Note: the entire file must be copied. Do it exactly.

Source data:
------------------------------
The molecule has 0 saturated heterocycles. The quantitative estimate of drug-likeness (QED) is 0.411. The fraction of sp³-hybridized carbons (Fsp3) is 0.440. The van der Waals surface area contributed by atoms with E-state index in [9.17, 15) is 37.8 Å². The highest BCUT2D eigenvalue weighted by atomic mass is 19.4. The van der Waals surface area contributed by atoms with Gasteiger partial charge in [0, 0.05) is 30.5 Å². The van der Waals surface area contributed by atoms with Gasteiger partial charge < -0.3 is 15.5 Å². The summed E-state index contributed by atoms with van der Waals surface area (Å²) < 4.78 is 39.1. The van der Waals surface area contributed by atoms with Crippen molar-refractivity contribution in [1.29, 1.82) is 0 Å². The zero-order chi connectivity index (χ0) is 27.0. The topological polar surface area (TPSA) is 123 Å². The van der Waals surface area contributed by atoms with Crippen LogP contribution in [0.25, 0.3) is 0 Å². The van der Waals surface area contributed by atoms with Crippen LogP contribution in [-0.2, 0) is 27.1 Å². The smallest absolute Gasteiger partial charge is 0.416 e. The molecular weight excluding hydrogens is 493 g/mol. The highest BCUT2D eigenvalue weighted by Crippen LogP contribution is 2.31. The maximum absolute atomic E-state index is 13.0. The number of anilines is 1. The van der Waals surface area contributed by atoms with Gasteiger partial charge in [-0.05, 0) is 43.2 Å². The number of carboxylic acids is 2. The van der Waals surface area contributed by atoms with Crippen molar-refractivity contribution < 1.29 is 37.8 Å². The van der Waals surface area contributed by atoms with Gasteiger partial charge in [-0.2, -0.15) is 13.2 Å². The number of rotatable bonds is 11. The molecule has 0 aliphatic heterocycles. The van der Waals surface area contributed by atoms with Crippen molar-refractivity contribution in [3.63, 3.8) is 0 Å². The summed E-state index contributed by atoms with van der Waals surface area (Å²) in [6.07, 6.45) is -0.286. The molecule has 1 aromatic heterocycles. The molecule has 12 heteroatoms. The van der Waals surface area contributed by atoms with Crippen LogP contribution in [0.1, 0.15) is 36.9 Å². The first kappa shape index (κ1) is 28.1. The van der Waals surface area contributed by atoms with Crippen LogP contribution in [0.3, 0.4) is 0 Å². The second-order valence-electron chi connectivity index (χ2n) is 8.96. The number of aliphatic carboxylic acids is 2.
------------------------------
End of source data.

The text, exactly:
The molecule has 0 saturated heterocycles. The quantitative estimate of drug-likeness (QED) is 0.411. The fraction of sp³-hybridized carbons (Fsp3) is 0.440. The van der Waals surface area contributed by atoms with E-state index in [9.17, 15) is 37.8 Å². The highest BCUT2D eigenvalue weighted by atomic mass is 19.4. The van der Waals surface area contributed by atoms with Gasteiger partial charge in [0, 0.05) is 30.5 Å². The van der Waals surface area contributed by atoms with Gasteiger partial charge < -0.3 is 15.5 Å². The summed E-state index contributed by atoms with van der Waals surface area (Å²) < 4.78 is 39.1. The van der Waals surface area contributed by atoms with Crippen molar-refractivity contribution in [1.29, 1.82) is 0 Å². The zero-order chi connectivity index (χ0) is 27.0. The topological polar surface area (TPSA) is 123 Å². The van der Waals surface area contributed by atoms with Crippen LogP contribution in [0.25, 0.3) is 0 Å². The van der Waals surface area contributed by atoms with Crippen LogP contribution in [-0.2, 0) is 27.1 Å². The smallest absolute Gasteiger partial charge is 0.416 e. The molecular weight excluding hydrogens is 493 g/mol. The highest BCUT2D eigenvalue weighted by Crippen LogP contribution is 2.31. The maximum absolute atomic E-state index is 13.0. The number of anilines is 1. The van der Waals surface area contributed by atoms with Gasteiger partial charge in [-0.05, 0) is 43.2 Å². The number of carboxylic acids is 2. The van der Waals surface area contributed by atoms with Crippen molar-refractivity contribution < 1.29 is 37.8 Å². The van der Waals surface area contributed by atoms with Gasteiger partial charge in [-0.2, -0.15) is 13.2 Å². The number of rotatable bonds is 11. The molecule has 0 aliphatic heterocycles. The van der Waals surface area contributed by atoms with Crippen molar-refractivity contribution in [3.63, 3.8) is 0 Å². The summed E-state index contributed by atoms with van der Waals surface area (Å²) in [6.07, 6.45) is -0.286. The molecule has 1 aromatic heterocycles. The molecule has 12 heteroatoms. The van der Waals surface area contributed by atoms with Crippen LogP contribution in [0.1, 0.15) is 36.9 Å². The first kappa shape index (κ1) is 28.1. The van der Waals surface area contributed by atoms with Crippen LogP contribution in [0.3, 0.4) is 0 Å². The second-order valence-electron chi connectivity index (χ2n) is 8.96. The number of aliphatic carboxylic acids is 2.